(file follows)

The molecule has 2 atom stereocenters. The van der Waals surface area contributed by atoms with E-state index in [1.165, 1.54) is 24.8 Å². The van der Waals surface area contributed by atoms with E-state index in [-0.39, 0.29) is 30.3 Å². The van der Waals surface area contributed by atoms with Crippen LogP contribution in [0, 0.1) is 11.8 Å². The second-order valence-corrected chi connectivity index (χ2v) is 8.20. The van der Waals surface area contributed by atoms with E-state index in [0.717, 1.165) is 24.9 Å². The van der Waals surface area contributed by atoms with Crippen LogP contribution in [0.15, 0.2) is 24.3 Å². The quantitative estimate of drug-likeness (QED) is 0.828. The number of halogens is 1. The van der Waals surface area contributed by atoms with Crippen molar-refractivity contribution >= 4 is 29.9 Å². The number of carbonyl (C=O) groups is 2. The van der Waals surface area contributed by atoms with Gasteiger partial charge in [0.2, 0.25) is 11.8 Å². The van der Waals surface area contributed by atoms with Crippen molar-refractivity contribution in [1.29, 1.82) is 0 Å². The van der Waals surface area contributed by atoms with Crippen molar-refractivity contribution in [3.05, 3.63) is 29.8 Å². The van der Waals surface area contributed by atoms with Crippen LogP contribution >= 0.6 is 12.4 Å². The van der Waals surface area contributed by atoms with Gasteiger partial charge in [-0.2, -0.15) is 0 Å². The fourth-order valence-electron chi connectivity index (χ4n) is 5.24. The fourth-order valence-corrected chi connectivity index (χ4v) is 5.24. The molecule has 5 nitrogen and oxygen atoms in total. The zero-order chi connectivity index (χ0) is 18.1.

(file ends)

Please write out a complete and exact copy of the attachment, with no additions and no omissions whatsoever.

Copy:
The molecule has 2 atom stereocenters. The van der Waals surface area contributed by atoms with E-state index in [1.165, 1.54) is 24.8 Å². The van der Waals surface area contributed by atoms with E-state index in [-0.39, 0.29) is 30.3 Å². The van der Waals surface area contributed by atoms with Crippen LogP contribution in [0, 0.1) is 11.8 Å². The second-order valence-corrected chi connectivity index (χ2v) is 8.20. The van der Waals surface area contributed by atoms with E-state index in [0.717, 1.165) is 24.9 Å². The van der Waals surface area contributed by atoms with Crippen LogP contribution in [0.15, 0.2) is 24.3 Å². The quantitative estimate of drug-likeness (QED) is 0.828. The number of halogens is 1. The van der Waals surface area contributed by atoms with Crippen molar-refractivity contribution >= 4 is 29.9 Å². The number of carbonyl (C=O) groups is 2. The van der Waals surface area contributed by atoms with Gasteiger partial charge in [0.2, 0.25) is 11.8 Å². The van der Waals surface area contributed by atoms with Crippen molar-refractivity contribution in [1.29, 1.82) is 0 Å². The van der Waals surface area contributed by atoms with Crippen molar-refractivity contribution in [3.05, 3.63) is 29.8 Å². The van der Waals surface area contributed by atoms with Crippen LogP contribution >= 0.6 is 12.4 Å². The van der Waals surface area contributed by atoms with Gasteiger partial charge in [-0.2, -0.15) is 0 Å². The fourth-order valence-electron chi connectivity index (χ4n) is 5.24. The fourth-order valence-corrected chi connectivity index (χ4v) is 5.24. The molecule has 5 nitrogen and oxygen atoms in total. The zero-order chi connectivity index (χ0) is 18.1.